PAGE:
A more personal moment—incident, maybe, more than a goof—was when I was on stage in a production of PERICLES playing the role of the Prince’s trusted advisor, Helicanus. My character is asked to recount the entire show’s story (and, if you know it, it’s…complex) to Pericles, but only gets as far as “Sir, I will recount it to you …” before he’s interrupted. What I didn’t know on this particular night was that the actress playing Marina—whose interruption I was counting on—had been watching a previous fight scene through the vom doors and was clocked by the door when some of the combatants exited with force. She was out. Leaving me on stage for what seemed like an eternity to contemplate somehow holding an audience’s attention with an improvised recount of what they’d just seen, in iambic pentameter. Fortunately, I only had time for some clumsy backtracking before she emerged, dazed, but able to take everyone’s attention away from me.
And there was that production of ARSENIC AND OLD LACE when the window seat’s lid came down a little quick for the “dead” body that had just been placed inside, causing a very audible cry from the actor playing the corpse.
I guess there are a lot of these, when you’ve doing this for awhile ….
Why do you love theatre?
Theatre is one of the only artforms you can’t do by yourself. It’s a team sport, almost by definition. And, when it’s done well, it’s nearly always about someone else...focused on an other. Our mantra around our program here is “Theatre is service…and not self-service.” It’s service to an audience, to fellow players, to a community. And, ultimately, it’s service to a story. A shared story. What’s not to love about that?
Theatre is for...
This is really just another way of saying theatre is for everyone, I know, but the most satisfying part of my work is getting to experience that moment when someone comes face to face with the fact that we are all storytellers. When they realize that they have a story to tell or a part to play. A voice to add. Something to contribute. We all have stories, and each of our stories begins with the word “and” as we continue to build on those whose tales were told before us. From the playwright, to the entire cast and crew, including that first-time technician sitting in the light booth, leaning into their headset, with their finger poised nervously over that go button: We are all storytellers. Theatre gives us the chance to acknowledge, share, and celebrate that.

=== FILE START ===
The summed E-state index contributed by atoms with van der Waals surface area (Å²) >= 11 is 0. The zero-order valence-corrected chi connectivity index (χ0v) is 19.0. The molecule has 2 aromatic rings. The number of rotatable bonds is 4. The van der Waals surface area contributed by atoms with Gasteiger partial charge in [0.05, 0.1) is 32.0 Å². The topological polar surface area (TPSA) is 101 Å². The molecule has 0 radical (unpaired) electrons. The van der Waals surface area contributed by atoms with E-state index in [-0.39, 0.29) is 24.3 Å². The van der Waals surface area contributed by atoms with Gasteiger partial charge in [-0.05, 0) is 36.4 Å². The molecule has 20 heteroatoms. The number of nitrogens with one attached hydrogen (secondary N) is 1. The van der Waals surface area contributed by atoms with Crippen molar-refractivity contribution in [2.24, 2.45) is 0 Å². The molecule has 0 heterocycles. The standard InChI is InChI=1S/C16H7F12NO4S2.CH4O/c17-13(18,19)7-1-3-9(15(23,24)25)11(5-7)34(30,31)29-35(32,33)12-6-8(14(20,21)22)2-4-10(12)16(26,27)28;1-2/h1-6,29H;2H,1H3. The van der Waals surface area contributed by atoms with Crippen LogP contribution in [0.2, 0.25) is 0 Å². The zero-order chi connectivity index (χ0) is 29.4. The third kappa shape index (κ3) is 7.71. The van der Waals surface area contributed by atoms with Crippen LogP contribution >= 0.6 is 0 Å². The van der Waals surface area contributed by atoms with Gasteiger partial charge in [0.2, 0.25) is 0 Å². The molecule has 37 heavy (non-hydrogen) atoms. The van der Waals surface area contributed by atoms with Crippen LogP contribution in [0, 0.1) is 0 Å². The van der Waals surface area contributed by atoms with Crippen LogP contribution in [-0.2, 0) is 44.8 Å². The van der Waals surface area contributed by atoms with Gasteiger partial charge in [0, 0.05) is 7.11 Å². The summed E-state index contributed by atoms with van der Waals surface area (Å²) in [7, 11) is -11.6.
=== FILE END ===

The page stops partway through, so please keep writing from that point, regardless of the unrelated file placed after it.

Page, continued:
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More about Jeff Hall
Jeff Hall is in his 30th year teaching and directing theatre at Jesuit High School in Portland, Oregon. A graduate of Northwestern University, his career began as a teaching artist and performing arts manager, conducting and coordinating hundreds of educational residencies annually, in communities throughout the United States and Canada. Founding Director of The Young People’s Theatre Project, he served for 8 years as Director of Oregon’s Chapter of the Educational Theatre Association, is currently on the Advisory Board for the Educational Theatre Foundation, and works as a Creative Consultant for a range of projects nationally. He and his wife Koleen have successfully raised two theatrical storytellers, with a daughter teaching theatre at the Katherine Thomas School in Maryland, and a son working for Netflix Animation as a scenic carpenter.